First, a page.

Book of Demons (PC) Review

By Athanasios 30.12.2018

Review for Book of Demons on PC

More than two years have passed from Thing Trunk's first step into the 'Paperverse;' a unique realm where everything is made out of paper cut-outs, whose main goal is to be a love letter to the golden days of PC gaming: the '90s. This first attempt was an awesome, Early Access Diablo clone called Book of Demons. After lots of tweaking and additions from the developing team, it's now time to go underground once more, to kick some demonic behind in the complete package, and see if it was worth the wait.

A great evil has awakened under the town's cathedral, in a typical, dark fantasy tale of ghosts, goatmen, skeletons, and, of course, demons. 'Typical' doesn't always mean mundane, though. Book of Demons' unique thing is that it's Diablo, but with everything made out of paper, with the way things are animated being similar to those pop-up books. Does this undermine the atmosphere of the whole thing? No siree bub! Yes, this is basically a parody of Blizzard's classic ARPG (and a fine one at that), yet despite the light comedic elements and overall cardboard look, this retains the dark vibes of the title it pays homage to.

Gameplay-wise it's similar, but at the same time completely different. The hero/heroine must find the big horned cheese who is running the show, by hack and slashing his or her way through a number of underground levels, all the way to a cardboard Hell. The catch is that, instead of roaming around, the player character can only move along certain paths, and do everything, by hitting and enemy, to gathering loot, by clicking on things. This might seem like a downgrade from the freedom offered in most ARPGs, but few will feel really confined - plus, this limitation actually forces a more strategic play style, as it won't always be easy to just dodge fireballs and spears.

Screenshot for Book of Demons on PC

The tactical element of this comes in the form of skill cards, which can be assigned in a quick access bar. While there are abilities that only need mana to be used, there are also item cards (like the healing potion) that can either be refilled in the town, or by finding the necessary "fuel" in-dungeon. The most important type, though, are artifact cards. These offer all sorts of passive boosts, from regenerating health and mana, to resistances and weapon mods, but also "lock" a certain amount of mana points, thus one must be careful when arranging the deck. It's also important to note that that's the main kind of loot in here, as the heroes don't have any equipment slots.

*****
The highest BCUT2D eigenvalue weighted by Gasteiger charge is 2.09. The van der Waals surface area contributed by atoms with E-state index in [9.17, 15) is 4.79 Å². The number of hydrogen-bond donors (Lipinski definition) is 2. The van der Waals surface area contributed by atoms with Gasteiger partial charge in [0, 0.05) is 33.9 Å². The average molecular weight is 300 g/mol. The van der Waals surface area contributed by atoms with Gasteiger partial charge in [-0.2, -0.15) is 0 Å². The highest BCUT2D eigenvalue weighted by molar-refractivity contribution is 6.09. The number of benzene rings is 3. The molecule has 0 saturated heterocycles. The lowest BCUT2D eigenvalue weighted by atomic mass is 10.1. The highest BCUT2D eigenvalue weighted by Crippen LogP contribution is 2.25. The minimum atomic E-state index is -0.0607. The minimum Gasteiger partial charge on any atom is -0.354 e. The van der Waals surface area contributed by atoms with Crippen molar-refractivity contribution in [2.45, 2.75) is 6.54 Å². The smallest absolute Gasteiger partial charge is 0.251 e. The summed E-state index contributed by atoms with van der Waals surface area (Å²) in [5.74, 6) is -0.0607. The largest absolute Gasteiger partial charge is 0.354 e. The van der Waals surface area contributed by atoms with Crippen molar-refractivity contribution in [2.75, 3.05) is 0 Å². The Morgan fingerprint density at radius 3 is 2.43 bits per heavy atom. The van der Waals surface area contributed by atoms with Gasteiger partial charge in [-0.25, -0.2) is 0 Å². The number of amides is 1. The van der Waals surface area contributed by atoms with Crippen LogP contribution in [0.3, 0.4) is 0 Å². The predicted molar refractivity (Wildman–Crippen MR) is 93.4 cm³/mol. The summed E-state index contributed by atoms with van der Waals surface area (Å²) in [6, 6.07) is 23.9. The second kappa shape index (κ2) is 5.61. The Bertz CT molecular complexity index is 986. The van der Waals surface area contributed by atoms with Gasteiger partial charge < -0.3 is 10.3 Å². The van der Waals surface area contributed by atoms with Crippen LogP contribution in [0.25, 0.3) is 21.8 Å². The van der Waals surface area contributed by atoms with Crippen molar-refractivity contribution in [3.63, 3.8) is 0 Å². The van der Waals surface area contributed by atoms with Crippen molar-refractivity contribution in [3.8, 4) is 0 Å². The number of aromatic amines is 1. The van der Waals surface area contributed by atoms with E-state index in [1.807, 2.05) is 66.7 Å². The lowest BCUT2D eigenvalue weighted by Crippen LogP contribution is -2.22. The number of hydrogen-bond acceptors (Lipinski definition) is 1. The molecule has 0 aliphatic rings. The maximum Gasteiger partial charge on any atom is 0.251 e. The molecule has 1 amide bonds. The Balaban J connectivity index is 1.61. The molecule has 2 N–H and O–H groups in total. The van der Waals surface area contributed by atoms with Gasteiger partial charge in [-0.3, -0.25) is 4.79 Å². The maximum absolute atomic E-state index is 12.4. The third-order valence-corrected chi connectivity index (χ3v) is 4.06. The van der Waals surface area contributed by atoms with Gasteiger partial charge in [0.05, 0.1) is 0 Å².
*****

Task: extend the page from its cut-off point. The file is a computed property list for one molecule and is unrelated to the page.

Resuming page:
Speaking of heroes, like in Diablo, there's a warrior, a bow-wielding rogue, and a mage. Sadly, Book of Demons seems to be less impressive in here, as some are less fun to play with… or effective, for that matter. Without any exaggeration, the mage is way better than everybody else. Unlike the warrior, he has a (homing) ranged attack, and while the rogue does so as well, her arrows can hit obstacles, and become disabled when enemies get to close. Even worse, levelling-up only lets you increase your health or mana pools, so, besides choosing a favourite deck of cards, don't expect any additional ways to craft your build.

Screenshot for Book of Demons on PC